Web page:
Her methods for tackling such a gargantuan workload are simple. She eats out just once or twice a month – “when visitors necessitate the occasion” – and professes to have neither the time nor the inclination for hobbies. When it comes to managing her team she favours face-to-face communication and prefers advancing internal staff rather than hiring externally: “Choosing the right people is one of the most difficult challenges.” But she insists on a work environment that is “completely meritocratic, where recognition and approval depend on performance and loyalty”. In a country that traditionally relies on a familial and favour-based system of advancement, this is a markedly radical philosophy.

Mondardini’s own career blossomed over the course of two decades working abroad at publishing house Hachette and the Generali insurance agency. These international forays exposed her to workplaces where the role of women was more established than it was in Italy at the time. “In Spain and France women’s professional capacity was already cemented in the 1980s and 1990s. There were powerful women who were visible emblems of that shift,” she says. For her part she asserts that, whether in Italy, Spain or France (and she has held the ceo position in each), she has never felt discriminated against as a woman. “I’m either very lucky or I’ve worked in very progressive environments,” she says.

Her success is still the exception: only 7 per cent of Italy’s listed companies have female ceos (with its annual revenue of €2.6bn, cir Group is the biggest of these by some margin). Nonetheless, when it comes to advice, Mondardini has the same guidance for both men and women should they want to rise to her position: “Study hard, work hard and have courage.” As if to prove the point, she returns to her desk unruffled as yet another aftershock hits and the glasses on her table quiver once again.


The rules

1.
What time are you at your desk?

Between 09.00 and 09.30 but I never leave before 21.00. I’m more inclined to work in the evening than in the morning, a habit I’ve remedied only slightly over the years.

2.
Describe your management style.

I say “Pane al pane e vino al vino” [an Italian idiom meaning “Call a spade a spade”]. I’m very straightforward and very transparent.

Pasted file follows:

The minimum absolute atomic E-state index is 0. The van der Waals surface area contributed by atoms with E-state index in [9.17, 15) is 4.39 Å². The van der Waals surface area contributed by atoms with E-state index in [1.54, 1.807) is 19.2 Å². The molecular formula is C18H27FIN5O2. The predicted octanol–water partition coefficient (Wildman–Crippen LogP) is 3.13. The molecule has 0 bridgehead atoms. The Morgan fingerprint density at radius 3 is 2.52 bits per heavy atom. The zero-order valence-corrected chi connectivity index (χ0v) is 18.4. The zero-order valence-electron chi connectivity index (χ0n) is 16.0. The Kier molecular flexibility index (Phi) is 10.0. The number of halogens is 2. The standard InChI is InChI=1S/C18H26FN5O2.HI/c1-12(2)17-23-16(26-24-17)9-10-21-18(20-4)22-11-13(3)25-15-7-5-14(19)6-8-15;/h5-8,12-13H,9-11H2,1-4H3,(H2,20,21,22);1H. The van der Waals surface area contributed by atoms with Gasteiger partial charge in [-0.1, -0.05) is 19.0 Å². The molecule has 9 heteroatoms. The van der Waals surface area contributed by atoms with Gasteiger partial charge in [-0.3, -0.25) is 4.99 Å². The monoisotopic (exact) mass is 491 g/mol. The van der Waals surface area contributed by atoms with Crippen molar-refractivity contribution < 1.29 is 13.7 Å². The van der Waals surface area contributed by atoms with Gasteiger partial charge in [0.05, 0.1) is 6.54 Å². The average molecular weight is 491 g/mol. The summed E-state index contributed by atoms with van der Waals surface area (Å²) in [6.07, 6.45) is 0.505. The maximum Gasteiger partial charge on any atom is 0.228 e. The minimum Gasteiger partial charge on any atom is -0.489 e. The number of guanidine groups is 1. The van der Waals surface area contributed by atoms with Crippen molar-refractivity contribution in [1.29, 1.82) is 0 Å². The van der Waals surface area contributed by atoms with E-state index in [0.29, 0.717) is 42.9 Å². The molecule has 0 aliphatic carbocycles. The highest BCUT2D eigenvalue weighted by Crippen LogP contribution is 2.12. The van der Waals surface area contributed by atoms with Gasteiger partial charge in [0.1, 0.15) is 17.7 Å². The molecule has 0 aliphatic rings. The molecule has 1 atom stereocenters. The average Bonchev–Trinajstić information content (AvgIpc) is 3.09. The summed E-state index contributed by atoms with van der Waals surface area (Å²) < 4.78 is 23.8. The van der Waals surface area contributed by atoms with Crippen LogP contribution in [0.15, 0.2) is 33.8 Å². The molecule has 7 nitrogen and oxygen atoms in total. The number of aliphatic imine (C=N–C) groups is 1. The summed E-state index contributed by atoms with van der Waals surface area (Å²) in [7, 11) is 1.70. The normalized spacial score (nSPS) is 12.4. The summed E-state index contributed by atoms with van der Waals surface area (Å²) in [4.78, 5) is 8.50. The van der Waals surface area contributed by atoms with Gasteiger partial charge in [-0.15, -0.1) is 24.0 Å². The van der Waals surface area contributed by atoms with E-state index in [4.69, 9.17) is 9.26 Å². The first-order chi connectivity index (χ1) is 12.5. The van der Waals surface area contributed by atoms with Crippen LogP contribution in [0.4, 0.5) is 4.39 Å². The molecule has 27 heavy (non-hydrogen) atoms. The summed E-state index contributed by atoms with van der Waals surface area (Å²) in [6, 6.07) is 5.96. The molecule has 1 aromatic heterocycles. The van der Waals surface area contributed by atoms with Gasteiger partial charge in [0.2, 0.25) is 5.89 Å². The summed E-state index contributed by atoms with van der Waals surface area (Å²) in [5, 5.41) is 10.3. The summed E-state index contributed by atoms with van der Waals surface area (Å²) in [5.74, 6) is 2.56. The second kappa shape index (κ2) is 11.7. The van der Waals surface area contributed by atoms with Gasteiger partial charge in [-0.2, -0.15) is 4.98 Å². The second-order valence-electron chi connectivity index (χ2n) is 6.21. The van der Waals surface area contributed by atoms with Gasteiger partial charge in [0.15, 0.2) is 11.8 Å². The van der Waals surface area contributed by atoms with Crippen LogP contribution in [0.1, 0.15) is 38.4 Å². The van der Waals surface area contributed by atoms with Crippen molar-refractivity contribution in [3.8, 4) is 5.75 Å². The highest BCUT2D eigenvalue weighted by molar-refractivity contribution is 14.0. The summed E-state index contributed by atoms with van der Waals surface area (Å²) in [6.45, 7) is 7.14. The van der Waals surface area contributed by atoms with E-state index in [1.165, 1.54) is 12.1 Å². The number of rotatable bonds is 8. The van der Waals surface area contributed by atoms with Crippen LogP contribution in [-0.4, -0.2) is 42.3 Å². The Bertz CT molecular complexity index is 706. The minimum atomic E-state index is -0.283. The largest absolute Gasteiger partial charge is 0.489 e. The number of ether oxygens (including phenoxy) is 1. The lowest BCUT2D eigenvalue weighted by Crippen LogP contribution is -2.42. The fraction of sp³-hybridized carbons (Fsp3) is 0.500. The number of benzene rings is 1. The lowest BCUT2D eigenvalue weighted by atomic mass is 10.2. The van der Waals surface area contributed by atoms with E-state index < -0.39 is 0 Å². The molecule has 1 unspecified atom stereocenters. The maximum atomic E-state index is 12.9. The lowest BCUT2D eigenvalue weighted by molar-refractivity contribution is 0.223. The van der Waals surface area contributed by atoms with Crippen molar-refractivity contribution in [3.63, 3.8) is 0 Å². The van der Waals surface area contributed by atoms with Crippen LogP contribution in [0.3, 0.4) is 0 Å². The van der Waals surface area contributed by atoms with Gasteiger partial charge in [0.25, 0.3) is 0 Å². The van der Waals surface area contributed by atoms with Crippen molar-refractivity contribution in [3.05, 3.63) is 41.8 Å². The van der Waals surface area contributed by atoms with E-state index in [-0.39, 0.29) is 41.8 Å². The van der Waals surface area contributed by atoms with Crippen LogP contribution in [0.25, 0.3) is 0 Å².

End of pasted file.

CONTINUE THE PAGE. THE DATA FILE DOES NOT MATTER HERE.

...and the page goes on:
3.
Are decisions best taken by one person?

Business decisions need to belong to a single author otherwise successes have many parents and failures are orphans, as they say.

4.
Do you want to be liked or respected?

It’s much more important to be respected. Management often needs to make unpopular decisions and seeking consensus negatively impacts these choices.

5.
What does your support team look like?

Just six or seven people at L’Espresso group. Managing a company should be handled by very few people who have a relationship of trust between them.

6.
Do you read management books?

As someone once said, I believe they are the tiresome elaboration of obvious ideas.

7.
What’s your key management advice?

People only give their best in an environment of trust but you must also push them to achieve more by setting challenging goals.

8.
What is the most difficult part of your job?

It’s easier to analyse the difficulties of others rather than my own.

9.
How do you handle employees who disagree with you?

Dissenting opinions don’t bother me; I actually find them very useful. Decisions come from debate but once a decision is made, that’s it: everyone needs to get behind it whether they agreed with it or not.

10.
If you could fix one thing about your company today, what would it be?

Everything that I have identified as needing improvement I have already tried to improve.